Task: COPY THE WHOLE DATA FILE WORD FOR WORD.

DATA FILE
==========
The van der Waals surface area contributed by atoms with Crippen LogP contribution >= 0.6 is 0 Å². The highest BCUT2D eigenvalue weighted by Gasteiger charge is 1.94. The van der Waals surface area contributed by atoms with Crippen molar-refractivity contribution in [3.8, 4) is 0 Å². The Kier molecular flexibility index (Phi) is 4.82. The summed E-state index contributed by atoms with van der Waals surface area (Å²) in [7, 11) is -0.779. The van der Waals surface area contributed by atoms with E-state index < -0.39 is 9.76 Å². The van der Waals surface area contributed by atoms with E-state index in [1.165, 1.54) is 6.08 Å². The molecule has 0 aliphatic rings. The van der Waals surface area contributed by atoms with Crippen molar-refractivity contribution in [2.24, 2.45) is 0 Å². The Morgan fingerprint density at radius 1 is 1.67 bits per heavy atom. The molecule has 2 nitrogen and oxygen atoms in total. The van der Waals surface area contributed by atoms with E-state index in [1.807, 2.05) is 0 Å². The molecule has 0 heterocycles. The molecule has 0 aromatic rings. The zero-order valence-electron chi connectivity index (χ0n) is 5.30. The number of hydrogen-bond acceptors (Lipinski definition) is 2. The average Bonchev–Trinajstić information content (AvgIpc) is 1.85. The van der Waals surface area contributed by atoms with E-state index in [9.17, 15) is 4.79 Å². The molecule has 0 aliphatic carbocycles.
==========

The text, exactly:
The van der Waals surface area contributed by atoms with Crippen LogP contribution >= 0.6 is 0 Å². The highest BCUT2D eigenvalue weighted by Gasteiger charge is 1.94. The van der Waals surface area contributed by atoms with Crippen molar-refractivity contribution in [3.8, 4) is 0 Å². The Kier molecular flexibility index (Phi) is 4.82. The summed E-state index contributed by atoms with van der Waals surface area (Å²) in [7, 11) is -0.779. The van der Waals surface area contributed by atoms with E-state index < -0.39 is 9.76 Å². The van der Waals surface area contributed by atoms with E-state index in [1.165, 1.54) is 6.08 Å². The molecule has 0 aliphatic rings. The van der Waals surface area contributed by atoms with Crippen molar-refractivity contribution in [2.24, 2.45) is 0 Å². The Morgan fingerprint density at radius 1 is 1.67 bits per heavy atom. The molecule has 2 nitrogen and oxygen atoms in total. The van der Waals surface area contributed by atoms with E-state index in [1.807, 2.05) is 0 Å². The molecule has 0 heterocycles. The molecule has 0 aromatic rings. The zero-order valence-electron chi connectivity index (χ0n) is 5.30. The number of hydrogen-bond acceptors (Lipinski definition) is 2. The average Bonchev–Trinajstić information content (AvgIpc) is 1.85. The van der Waals surface area contributed by atoms with E-state index in [9.17, 15) is 4.79 Å². The molecule has 0 aliphatic carbocycles.